What was to be done? Over the preceding centuries, the Constitution of ancient Rome had developed an intricate series of checks and balances intended to prevent the concentration of power in the hands of a single individual. The consulship, elected annually, was jointly held by two men. Military commands were of limited duration and subject to regular renewal. Ordinary citizens were accustomed to a remarkable degree of liberty: the cry of “Civis Romanus sum” — “I am a Roman citizen” — was a guarantee of safety throughout the world.

But such was the panic that ensued after Ostia that the people were willing to compromise these rights. The greatest soldier in Rome, the 38-year-old Gnaeus Pompeius Magnus (better known to posterity as Pompey the Great) arranged for a lieutenant of his, the tribune Aulus Gabinius, to rise in the Roman Forum and propose an astonishing new law.

“Pompey was to be given not only the supreme naval command but what amounted in fact to an absolute authority and uncontrolled power over everyone,” the Greek historian Plutarch wrote. “There were not many places in the Roman world that were not included within these limits.”

Pompey eventually received almost the entire contents of the Roman Treasury — 144 million sesterces — to pay for his “war on terror,” which included building a fleet of 500 ships and raising an army of 120,000 infantry and 5,000 cavalry. Such an accumulation of power was unprecedented, and there was literally a riot in the Senate when the bill was debated.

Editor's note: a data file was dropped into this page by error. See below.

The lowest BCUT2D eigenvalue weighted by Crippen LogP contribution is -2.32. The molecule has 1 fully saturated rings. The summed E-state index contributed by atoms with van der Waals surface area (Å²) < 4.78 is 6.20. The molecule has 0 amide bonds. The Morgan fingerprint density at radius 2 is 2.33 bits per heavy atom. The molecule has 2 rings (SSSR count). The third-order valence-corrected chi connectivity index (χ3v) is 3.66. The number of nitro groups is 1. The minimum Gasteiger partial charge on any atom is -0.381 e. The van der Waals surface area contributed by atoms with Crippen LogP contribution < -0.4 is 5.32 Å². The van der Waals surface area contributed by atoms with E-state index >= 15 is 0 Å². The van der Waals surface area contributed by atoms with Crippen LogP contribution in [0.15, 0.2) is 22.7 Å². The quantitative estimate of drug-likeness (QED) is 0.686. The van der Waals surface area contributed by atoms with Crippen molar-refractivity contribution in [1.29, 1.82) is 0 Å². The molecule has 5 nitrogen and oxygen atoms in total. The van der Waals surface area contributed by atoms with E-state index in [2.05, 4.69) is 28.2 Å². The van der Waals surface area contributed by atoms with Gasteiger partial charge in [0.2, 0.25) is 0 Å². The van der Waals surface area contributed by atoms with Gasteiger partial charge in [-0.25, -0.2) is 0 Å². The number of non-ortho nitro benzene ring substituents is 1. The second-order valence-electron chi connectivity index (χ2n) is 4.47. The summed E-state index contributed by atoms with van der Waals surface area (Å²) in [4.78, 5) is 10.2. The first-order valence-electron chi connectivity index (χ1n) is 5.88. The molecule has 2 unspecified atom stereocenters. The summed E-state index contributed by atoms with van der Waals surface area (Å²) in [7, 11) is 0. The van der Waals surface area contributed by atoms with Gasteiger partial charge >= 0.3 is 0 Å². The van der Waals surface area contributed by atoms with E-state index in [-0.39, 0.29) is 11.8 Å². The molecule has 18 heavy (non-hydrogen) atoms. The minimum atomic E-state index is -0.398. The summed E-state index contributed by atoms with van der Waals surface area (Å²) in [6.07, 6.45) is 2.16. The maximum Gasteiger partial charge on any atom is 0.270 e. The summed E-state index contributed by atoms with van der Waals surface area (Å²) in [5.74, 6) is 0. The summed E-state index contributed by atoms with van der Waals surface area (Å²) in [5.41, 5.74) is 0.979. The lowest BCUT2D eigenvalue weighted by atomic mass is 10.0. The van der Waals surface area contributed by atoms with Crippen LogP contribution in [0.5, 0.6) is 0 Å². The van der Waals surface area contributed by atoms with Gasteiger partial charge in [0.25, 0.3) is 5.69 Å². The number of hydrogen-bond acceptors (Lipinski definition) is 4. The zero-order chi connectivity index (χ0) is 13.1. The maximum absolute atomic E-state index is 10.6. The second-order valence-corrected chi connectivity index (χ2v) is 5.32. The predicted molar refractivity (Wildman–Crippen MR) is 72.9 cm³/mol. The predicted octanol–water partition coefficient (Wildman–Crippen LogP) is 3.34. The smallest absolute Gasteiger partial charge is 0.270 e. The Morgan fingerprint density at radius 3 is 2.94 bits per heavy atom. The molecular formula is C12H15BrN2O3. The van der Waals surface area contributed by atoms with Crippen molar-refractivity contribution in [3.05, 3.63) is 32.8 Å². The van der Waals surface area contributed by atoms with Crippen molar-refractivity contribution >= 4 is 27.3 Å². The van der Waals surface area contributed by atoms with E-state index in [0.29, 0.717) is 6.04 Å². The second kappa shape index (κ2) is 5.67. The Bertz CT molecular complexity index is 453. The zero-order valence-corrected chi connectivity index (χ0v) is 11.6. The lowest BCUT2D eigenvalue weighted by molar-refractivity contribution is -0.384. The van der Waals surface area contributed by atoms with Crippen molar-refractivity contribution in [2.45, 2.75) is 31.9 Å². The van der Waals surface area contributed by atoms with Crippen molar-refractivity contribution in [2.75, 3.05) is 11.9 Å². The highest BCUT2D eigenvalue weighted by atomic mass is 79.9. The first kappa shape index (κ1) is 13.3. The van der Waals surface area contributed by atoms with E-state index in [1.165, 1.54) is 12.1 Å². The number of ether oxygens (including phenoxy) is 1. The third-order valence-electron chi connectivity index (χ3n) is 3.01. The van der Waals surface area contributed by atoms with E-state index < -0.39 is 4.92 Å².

Nevertheless, at a tumultuous mass meeting in the center of Rome, Pompey’s opponents were cowed into submission, the Lex Gabinia passed (illegally), and he was given his power. In the end, once he put to sea, it took less than three months to sweep the pirates from the entire Mediterranean. Even allowing for Pompey’s genius as a military strategist, the suspicion arises that if the pirates could be defeated so swiftly, they could hardly have been such a grievous threat in the first place.

But it was too late to raise such questions. By the oldest trick in the political book — the whipping up of a panic, in which any dissenting voice could be dismissed as “soft” or even “traitorous” — powers had been ceded by the people that would never be returned. Pompey stayed in the Middle East for six years, establishing puppet regimes throughout the region, and turning himself into the richest man in the empire.

(Page 2 of 2)